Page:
The White House's top spokesman indicated Monday that he disagrees with the way the State Department's press secretary described the impact of a $400 million payment to Iran on the release of American prisoners held there, and insisted that it was not used to provide "leverage" for the Americans' safe return.

For the first time last week, State Department spokesman John Kirby said withholding the $400 million until Tehran released the prisoners provided "leverage," although he insisted that there were "multiple strands of diplomacy" taking place within a 24-hour period.

Both the White House and State argue that the payment wasn't "ransom." But under heavy questioning Monday, White House press secretary Josh Earnest stressed that he has never used the word "leverage," and said the prisoners' release was separate from the $400 million payment to settle a long-standing financial dispute with Iran.

"It's not a word I've used so you could ask someone else," Earnest told reporters Monday during his daily briefing in an apparent reference to Kirby.

On Thursday, Kirby twice used a version of the word "leverage" to describe the timing of the $400 million payment.

"We were able to conclude multiple strands of diplomacy within a 24-hour period, including implementation of the nuclear deal, the prisoner talks, and the settlement of an outstanding Hague Tribunal claim, which saved American taxpayers potentially billions of dollars," he said. "As we said at the time, we deliberately leveraged that moment to finalize these outstanding issues nearly simultaneously."

The administration, he said, had concerns that Iran may "renege" on the prisoner release "given unnecessary delays regarding persons in Iran who could not be located as well as, to be quite honest, mutual mistrust between Iran and the United States."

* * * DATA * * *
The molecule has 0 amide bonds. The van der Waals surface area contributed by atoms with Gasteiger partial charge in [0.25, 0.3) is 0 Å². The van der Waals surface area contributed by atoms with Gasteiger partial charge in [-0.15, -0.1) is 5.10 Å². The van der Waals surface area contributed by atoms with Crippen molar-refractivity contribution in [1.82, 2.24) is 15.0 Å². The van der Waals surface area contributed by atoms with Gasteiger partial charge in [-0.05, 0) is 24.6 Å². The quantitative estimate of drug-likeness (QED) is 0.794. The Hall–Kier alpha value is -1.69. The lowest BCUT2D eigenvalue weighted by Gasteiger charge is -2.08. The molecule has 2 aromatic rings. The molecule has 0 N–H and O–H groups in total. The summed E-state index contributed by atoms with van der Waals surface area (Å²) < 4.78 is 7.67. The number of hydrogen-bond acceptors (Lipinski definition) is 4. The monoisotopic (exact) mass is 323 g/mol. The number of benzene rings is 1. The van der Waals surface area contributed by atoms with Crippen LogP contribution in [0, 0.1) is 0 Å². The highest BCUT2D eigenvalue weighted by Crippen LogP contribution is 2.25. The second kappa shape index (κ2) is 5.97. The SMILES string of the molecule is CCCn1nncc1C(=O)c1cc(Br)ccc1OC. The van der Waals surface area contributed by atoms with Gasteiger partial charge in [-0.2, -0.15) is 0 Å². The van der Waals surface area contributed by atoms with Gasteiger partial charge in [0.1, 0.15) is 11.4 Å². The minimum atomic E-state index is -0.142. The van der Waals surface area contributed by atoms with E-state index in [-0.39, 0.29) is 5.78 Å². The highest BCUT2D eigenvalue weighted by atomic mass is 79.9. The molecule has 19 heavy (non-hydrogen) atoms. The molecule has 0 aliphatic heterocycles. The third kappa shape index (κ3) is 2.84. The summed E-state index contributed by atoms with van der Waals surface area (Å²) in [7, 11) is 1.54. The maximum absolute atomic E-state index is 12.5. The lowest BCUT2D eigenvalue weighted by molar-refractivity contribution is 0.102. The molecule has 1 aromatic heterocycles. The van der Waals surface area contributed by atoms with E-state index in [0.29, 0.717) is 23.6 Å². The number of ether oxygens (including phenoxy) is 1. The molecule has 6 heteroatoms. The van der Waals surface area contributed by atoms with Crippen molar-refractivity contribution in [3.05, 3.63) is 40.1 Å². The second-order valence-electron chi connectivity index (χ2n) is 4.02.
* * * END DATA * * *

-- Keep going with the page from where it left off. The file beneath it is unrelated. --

"And the United States, we, of course, sought to retain maximum leverage until after American citizens were released," he continued. "That was our top priority."

While Earnest never used the word "leverage," he agreed that the U.S. was "much more concerned about completing the [prisoner] agreement than we were in reaching the financial settlement."

"The Iranians may have had different priorities," he added.

Earnest also made the point that Obama's national security team unanimously agreed with the parameters of the prisoner exchange with Iran that involved the cash payment to settle a separate dispute.

"I think you won't be surprised to hear that I won't get into a lot of the discussions" involved in the negotiations with Tehran to return Americans held prisoner there, he said. "The president of course discussed these arrangements with members of his national security team, and there was unanimous agreement among his national security team that he should move forward."

Earnest said the Obama administration's position has not changed since early August when a Wall Street Journal report revealed new details about the payment and the prisoner release.

He said the prisoner exchange was "on a separate track" than the negotiations to resolve a three-decade-old financial dispute "in a way that saved taxpayers potentially billions of dollars."

Earnest also touted the many benefits of the broader nuclear deal, arguing that it prevents Iran from attaining a nuclear weapon, has been "verified" and was accomplished without "a single shot being fired ... without U.S. troops being deployed."